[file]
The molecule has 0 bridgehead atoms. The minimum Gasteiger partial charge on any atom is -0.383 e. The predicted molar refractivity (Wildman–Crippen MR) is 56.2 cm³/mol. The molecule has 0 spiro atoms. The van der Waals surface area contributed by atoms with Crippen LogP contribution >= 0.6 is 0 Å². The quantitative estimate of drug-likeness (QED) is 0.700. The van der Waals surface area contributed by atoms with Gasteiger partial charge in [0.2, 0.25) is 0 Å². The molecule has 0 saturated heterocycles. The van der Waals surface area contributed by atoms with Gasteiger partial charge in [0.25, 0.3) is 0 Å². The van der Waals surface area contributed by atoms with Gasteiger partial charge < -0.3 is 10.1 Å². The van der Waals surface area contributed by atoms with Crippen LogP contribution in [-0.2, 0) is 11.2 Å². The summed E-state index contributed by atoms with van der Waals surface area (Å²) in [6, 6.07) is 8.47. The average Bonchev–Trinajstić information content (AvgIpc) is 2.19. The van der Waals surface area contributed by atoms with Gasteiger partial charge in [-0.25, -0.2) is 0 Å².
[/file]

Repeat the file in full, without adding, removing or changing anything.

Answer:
The molecule has 0 bridgehead atoms. The minimum Gasteiger partial charge on any atom is -0.383 e. The predicted molar refractivity (Wildman–Crippen MR) is 56.2 cm³/mol. The molecule has 0 spiro atoms. The van der Waals surface area contributed by atoms with Crippen LogP contribution >= 0.6 is 0 Å². The quantitative estimate of drug-likeness (QED) is 0.700. The van der Waals surface area contributed by atoms with Gasteiger partial charge in [0.2, 0.25) is 0 Å². The molecule has 0 saturated heterocycles. The van der Waals surface area contributed by atoms with Gasteiger partial charge in [0.25, 0.3) is 0 Å². The van der Waals surface area contributed by atoms with Gasteiger partial charge < -0.3 is 10.1 Å². The van der Waals surface area contributed by atoms with Crippen LogP contribution in [-0.2, 0) is 11.2 Å². The summed E-state index contributed by atoms with van der Waals surface area (Å²) in [6, 6.07) is 8.47. The average Bonchev–Trinajstić information content (AvgIpc) is 2.19. The van der Waals surface area contributed by atoms with Gasteiger partial charge in [-0.25, -0.2) is 0 Å².